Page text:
You are probably familiar with the “Sand Dunes” of Shoji Ueda, a series of scenes set in the sand dunes of his home town of Tottori, which he began working on in the 1930s. The images include children doing balancing acts, him holding his bowler hat or with a balloon floating at the end of string in a set of curious self-portraits, and his wife in a kimono in the desert. In fact, we tend to reduce the photographer to these images.
A new book on the photographer has just been launched by the young publishing house Chose Commune. It looks at his other works and only mentions the dune series in passing. This is not mere posturing but a pertinent editorial take, delving into his lesser known work – work that is unique and defies all labels, marked by a permanent state of research.
Cécile Poimboeuf- Koizumi and Vasantha Yogananthan were granted access to 5,000 original prints for just three days and were swept away by a series of surprises that they share with us in the book. They put together a rare portrait of a distinctive character, one of many “amateurs” in the clubs of Japan, clubs that he attended or ran. Ueda never signed up to any of the major movements in Japanese photography. Instead, series after series, he pursued a very personal questioning of time, space and colour.
This is perhaps what we find most surprising. Firstly there are the still life images of fruit such as pomegranates and groundnuts, giving a seasonal rhythm to a volume of work produced by the photographer after the death of his wife. Then in a totally different style, at the end of the book there is an extract from the “Brillant Scenes” series in which Ueda plays with a mysterious vibrant, luminous blur a theme echoing his images of children. Rarely have we seen anyone explore colour as a material in this way.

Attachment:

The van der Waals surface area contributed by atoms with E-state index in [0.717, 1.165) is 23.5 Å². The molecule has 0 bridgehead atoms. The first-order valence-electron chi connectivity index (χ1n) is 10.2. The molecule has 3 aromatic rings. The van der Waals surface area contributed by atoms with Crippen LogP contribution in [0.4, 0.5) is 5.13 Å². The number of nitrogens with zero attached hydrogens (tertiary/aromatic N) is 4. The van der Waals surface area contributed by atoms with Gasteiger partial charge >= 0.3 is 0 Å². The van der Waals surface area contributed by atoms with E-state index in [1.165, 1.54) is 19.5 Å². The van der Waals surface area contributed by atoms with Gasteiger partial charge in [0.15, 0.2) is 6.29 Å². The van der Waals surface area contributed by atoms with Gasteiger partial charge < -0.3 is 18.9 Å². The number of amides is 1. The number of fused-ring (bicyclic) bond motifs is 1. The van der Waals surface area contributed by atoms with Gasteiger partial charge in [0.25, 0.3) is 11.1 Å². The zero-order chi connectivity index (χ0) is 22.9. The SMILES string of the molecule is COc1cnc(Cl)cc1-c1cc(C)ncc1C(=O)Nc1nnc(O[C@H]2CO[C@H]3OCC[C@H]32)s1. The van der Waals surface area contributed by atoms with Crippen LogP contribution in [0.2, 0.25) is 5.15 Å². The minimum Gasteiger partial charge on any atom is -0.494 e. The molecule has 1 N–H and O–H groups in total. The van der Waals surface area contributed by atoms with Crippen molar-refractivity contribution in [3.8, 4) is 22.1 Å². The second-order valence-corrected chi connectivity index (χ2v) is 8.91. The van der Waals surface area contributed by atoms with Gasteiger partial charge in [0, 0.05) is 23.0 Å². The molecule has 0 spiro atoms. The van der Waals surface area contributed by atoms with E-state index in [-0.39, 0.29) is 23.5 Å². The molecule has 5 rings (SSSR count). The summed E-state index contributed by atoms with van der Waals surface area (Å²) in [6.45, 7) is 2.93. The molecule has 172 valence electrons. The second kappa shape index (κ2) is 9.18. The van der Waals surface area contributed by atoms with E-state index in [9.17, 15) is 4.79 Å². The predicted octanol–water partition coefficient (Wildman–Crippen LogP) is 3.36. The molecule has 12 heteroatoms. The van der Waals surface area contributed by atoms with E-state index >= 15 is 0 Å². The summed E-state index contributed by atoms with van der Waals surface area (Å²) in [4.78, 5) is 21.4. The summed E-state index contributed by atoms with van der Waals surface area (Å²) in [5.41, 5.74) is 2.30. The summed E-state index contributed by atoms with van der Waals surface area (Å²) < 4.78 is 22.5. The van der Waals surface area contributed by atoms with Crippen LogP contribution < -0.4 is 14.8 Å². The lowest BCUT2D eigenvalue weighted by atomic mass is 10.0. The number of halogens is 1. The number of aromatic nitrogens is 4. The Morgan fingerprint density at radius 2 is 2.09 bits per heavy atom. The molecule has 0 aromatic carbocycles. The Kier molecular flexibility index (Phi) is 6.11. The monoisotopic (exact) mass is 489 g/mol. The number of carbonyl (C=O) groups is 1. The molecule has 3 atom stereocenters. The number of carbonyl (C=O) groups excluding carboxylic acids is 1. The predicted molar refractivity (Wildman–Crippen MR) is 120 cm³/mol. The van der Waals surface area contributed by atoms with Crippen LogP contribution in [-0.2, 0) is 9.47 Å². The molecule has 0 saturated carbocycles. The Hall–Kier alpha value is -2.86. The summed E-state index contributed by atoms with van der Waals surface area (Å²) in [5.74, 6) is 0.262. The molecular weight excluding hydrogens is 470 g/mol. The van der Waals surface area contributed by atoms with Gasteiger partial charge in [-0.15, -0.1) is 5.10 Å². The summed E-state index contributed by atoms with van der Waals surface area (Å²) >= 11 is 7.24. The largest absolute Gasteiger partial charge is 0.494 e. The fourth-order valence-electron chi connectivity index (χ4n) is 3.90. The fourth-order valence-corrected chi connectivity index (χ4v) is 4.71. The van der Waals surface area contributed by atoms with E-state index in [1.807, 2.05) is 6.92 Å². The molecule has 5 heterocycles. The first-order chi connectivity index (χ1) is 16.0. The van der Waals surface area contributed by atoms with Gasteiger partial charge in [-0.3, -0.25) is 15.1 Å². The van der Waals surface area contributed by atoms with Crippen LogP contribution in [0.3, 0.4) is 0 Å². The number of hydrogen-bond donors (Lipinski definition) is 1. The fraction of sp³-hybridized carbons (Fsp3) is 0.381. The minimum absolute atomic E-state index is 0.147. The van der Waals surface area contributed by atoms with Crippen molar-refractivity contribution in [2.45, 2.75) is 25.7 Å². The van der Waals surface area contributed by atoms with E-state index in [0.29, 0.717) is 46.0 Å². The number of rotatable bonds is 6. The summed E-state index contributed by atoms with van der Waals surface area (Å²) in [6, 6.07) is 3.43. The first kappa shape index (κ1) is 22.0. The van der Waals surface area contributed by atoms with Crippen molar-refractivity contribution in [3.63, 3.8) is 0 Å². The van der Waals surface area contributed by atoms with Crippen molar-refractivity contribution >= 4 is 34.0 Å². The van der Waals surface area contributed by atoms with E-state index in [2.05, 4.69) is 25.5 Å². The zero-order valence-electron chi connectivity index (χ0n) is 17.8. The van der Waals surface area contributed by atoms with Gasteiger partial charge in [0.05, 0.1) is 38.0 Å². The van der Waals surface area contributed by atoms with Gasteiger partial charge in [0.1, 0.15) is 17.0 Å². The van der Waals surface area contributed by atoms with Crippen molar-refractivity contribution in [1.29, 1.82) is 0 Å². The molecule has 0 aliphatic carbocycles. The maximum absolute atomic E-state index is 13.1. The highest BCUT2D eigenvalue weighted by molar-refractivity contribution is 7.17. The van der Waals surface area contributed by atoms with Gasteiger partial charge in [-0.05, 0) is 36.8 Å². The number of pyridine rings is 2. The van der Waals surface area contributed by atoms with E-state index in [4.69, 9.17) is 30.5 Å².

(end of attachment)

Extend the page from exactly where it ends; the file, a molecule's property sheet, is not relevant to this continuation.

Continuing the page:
While children occupy a special place in the black and whites, the landscapes, city scenes and enigmatic framing draw us into a poetic vision of the everyday, elegantly emphasising the photographer’s sharp eye.
Contrary to most Japanese photographers of his time, Ueda didn’t publish many books. He worked more with magazines and distributed images via media intended for amateurs. This book is remarkably well made with different choices of paper and carefully chosen graphics that blend in completely naturally and open the way for a new interpretation of a photographer on the fringe, of a body of work that cannot be reduced to the main movements in Japanese or international photography. You’ll find yourself longing to see a major exhibition of Ueda Shoji’s work that goes beyond the joy of watching him weave his way through the familiar dunes, but instead questions the process of creation, inventing a universe transcended by snippets of our very immediate daily life.
Short story by Toshiyuki Horie
Graphic design: Atelier Pentagon
90 duotone and colour plates
22 cm x 29 cm
Trilingual: English, French, Japanese
Publication date: October 2015
ISBN : 978-2-9548777-1-6
60€ (free shipping to France)
Special Edition of 30 boxed copies
Each copy is sold with one of three 18 x 24 cm limited edition print on fine art paper, stamped and numbered on the reverse
450€ (free shipping worldwide)
EventRegardez-voir : Christian Caujolle, un grand passeur de la photo
Every week, L’Oeil de la Photographie presents the radio program Regardez voir, produced by Brigitte Patient on France Inter. Today, meeting with Christian Caujolle, french curator.